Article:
Managing the Risks of Hydraulic Fracturing
Kenneth P. Green of the Fraser Institute argues policymakers should ignore the siren song made by those calling for moratoria or bans on fracking.
Hydraulic Fracturing a Game-Changer for U.S. Energy and Economies
In this Policy Study from The Heartland Institute, Heartland Research Fellow Isaac Orr explains the advantages and disadvantages of smart drilling and its alternatives. Orr reviews the background and potential of hydraulic fracturing in the United States and puts that potential in the context of the supply of and demand for oil and gas. He addresses the environmental impacts of hydraulic fracturing, both positive and negative, as well as the public safety issues raised by activists, such as potential harm to drinking water supplies. Orr also discusses how oil and gas production is regulated at the state and national levels and suggests appropriate policies for the industry.
Bette Grande: Fracking and Earthquake Misconceptions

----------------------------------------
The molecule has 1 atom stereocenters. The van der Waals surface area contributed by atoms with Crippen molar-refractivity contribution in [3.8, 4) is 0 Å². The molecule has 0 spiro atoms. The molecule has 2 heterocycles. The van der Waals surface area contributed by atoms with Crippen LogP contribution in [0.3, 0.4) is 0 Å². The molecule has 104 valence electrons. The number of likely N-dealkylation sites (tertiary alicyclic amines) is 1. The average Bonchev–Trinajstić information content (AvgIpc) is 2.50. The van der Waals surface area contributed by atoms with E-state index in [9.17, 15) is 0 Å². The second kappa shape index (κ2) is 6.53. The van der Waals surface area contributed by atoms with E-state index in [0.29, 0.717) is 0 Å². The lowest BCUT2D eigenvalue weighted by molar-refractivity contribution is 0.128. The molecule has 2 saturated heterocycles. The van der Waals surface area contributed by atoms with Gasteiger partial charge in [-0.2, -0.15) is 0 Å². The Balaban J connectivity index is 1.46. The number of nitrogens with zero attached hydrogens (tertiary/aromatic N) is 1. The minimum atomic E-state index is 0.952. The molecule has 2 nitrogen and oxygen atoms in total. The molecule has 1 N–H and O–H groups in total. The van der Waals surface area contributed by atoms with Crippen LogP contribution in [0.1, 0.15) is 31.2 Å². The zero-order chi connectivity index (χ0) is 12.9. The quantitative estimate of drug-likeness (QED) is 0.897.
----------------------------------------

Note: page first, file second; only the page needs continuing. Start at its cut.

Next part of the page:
In this edition of the Heartland Daily Podcast, Research Fellow Isaac Orr and Research Fellow Bette Grande discuss earthquakes and their relationship with hydraulic fracturing. Grande also gives the listeners an inside look at the state of oil production in North Dakota in the wake of falling oil prices.
Hydraulic Fracturing: Critical for Energy Production, Jobs, and Economic Growth
Increased energy production on private lands in the United States has been one of the most promising economic success stories in recent years. A large part of the success is due to an energy-extraction process known as hydraulic fracturing. Misconceptions about hydraulic fracturing, also called fracking, abound. The Heritage Foundation’s Nicolas Loris explains hydraulic fracturing is safe when regulated effectively and says fracking greatly increases the nation’s energy production, thus promoting job creation.
Triggered Earthquakes and Deep Well Activities
Craig Nicholson and Robert L. Wesson argue historical data regarding oil and natural gas production are important for current discussions of the disposal of wastewater from hydraulic fracturing and conventional oil and gas operations. As scientists gain a better understanding of what is causing the new wave of seismic activity, they will have a better idea of how to prevent it.
Nothing in this Research & Commentary is intended to influence the passage of legislation, and it does not necessarily represent the views of The Heartland Institute. For further information on this subject, visit Environment & Climate News, The Heartland Institute’s website, and PolicyBot, Heartland’s free online research database.